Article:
When I left home at 18, I planned on working hard, saving money, and making it out in the big world alone. It didn't work that way. I met a man, got pregnant and got married. Needless to say, we were young and poor. He worked steady but didn't make a lot. He wouldn't let me because of the kids (yes, 2 in 2 years!), so this was the beginning of my frugal life.
After the weekends, the kids and I would go to the local party places for the teenagers and collect cans for extra change. I bought clothing and other things I needed exclusively from resale shops and garage sales. I hunted food bargains and bought in bulk when I could. School supplies were recycled by adding a new front to binders and notebooks with a lot of blank pages left. I cooked large meals and froze them into smaller portions to stretch things out when times were really tough.
One year we were severely strapped and the kids were 4 and 5 years old around Christmas time. We lived in a very small place with no room for a Christmas tree. So I found some plastic roping that looked like evergreen at a resale shop. I hot glued it to the wall in the shape of a tree that went from a foot off the floor to the ceiling. I filled it in with the remaining roping and then hot glued the lights on as well. I added a "trunk" made from brown construction paper at the bottom of the tree to the floor. I hung all the ornaments that the kids made and ones that we had from years past. When I plugged in the lights, it looked like a real tree! I got many complements on that tree!
As the kids grew, I did my best to provide them with what the needed, on a frugal budget. After my divorce, things got very tough, but we managed. Coupons, mac and cheese, and many inventive recipes helped. At least the kids never went hungry, though I cant say the same for myself.
I continued my frugal ways, teaching both the kids how to live without spending like their friends did. We lived in an affluent area, so it was hard for them, but they both understood and adapted. My daughter learned how to shop sales racks at nice stores for torn, damaged name brand clothing and repair them so that she could "fit in". My son simply never asked for more than I could provide. Now they are both grown, on their own, and living their own frugal lives. Both have told me that the lessons they had learned from me have helped them save money for the more important things, while not going without the things we all need to survive. That makes me feel good!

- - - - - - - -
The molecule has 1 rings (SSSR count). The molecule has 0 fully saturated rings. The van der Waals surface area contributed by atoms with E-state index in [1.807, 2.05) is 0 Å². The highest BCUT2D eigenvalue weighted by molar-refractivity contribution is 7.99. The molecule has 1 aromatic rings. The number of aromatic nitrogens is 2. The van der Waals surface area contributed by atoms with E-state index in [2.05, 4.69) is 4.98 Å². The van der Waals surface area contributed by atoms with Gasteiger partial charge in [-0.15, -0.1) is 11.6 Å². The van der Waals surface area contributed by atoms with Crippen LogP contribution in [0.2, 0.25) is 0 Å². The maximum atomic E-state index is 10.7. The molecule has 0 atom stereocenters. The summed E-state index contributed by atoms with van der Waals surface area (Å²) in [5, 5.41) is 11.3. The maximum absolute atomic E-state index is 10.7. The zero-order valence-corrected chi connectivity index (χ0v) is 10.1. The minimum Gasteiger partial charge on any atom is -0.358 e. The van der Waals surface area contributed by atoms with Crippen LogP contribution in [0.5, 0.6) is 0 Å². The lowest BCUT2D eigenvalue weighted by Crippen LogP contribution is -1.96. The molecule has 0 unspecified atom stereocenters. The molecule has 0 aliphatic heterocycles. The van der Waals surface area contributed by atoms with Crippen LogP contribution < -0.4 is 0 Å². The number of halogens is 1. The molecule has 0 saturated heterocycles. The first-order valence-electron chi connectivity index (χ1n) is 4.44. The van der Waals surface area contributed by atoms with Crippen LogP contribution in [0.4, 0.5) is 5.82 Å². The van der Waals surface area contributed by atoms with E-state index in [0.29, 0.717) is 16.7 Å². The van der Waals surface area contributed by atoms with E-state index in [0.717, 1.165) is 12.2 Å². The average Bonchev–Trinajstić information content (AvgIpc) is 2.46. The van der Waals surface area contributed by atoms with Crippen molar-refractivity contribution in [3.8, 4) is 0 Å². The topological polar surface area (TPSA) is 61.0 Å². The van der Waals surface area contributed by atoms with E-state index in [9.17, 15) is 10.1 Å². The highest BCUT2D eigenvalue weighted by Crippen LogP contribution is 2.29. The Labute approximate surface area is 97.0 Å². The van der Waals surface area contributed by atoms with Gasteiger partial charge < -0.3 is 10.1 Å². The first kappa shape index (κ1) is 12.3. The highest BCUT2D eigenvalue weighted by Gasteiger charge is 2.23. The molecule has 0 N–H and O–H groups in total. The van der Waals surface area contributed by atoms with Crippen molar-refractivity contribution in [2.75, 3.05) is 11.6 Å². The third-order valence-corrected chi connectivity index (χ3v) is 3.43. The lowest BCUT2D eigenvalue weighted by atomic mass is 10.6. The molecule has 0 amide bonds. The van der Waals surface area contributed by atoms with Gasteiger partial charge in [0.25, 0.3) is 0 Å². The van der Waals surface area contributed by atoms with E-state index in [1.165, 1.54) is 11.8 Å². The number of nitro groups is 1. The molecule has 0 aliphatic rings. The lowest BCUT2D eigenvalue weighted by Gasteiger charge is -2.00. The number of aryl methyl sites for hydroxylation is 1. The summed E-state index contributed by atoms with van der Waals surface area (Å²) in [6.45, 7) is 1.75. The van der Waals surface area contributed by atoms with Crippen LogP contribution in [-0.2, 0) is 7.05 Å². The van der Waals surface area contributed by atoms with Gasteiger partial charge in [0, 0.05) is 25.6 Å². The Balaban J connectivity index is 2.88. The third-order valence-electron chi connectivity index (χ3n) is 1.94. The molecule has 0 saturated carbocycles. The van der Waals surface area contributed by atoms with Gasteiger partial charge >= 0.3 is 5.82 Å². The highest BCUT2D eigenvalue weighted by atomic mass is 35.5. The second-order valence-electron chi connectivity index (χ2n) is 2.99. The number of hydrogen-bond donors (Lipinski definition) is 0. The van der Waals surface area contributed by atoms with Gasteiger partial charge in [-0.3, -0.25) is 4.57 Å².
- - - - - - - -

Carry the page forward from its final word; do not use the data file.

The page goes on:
Being frugal has helped me see what is truly important in life. What we should spend money for and what we can get for much less with a little effort. It is my opinion that this should be taught as course in high school and college. We would all be better off if more of our children coming up realize frugality is not a bad thing. It's a blessing.
Now I am being blessed with a frugal wedding for under $300! Chapel, reception hall, food, and dress included! It is my hope that we all try to live a more simple, frugal life.
Dingybat from Vermilion, Ohio
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Know the feeling. 2kids, an irresponsible, spendthrift husband and after the divorce it got worse- no alimony! But my kids and I managed and I have a beautiful, married daughter and a teenage(autistic) son at home but I still count my blessings and am thankful for what I have and appreciate the fact that I have a decent place to live, and enough to eat. I recycle anything and everything that I can and nothing is wasted. I always think to myself that it could be worse. I could be cold, hungry and living on the streets! People who complain that they cant have a second car or a pool make me cross. They should get their priorities right!
Bravo to you for coping in some very tough times. There are more people everyday (myself included) who are living "frugaly" not because it is trendy, but because we have no choice. Life has put us here. Thank God, he watches over us and is our source of all we need in life.
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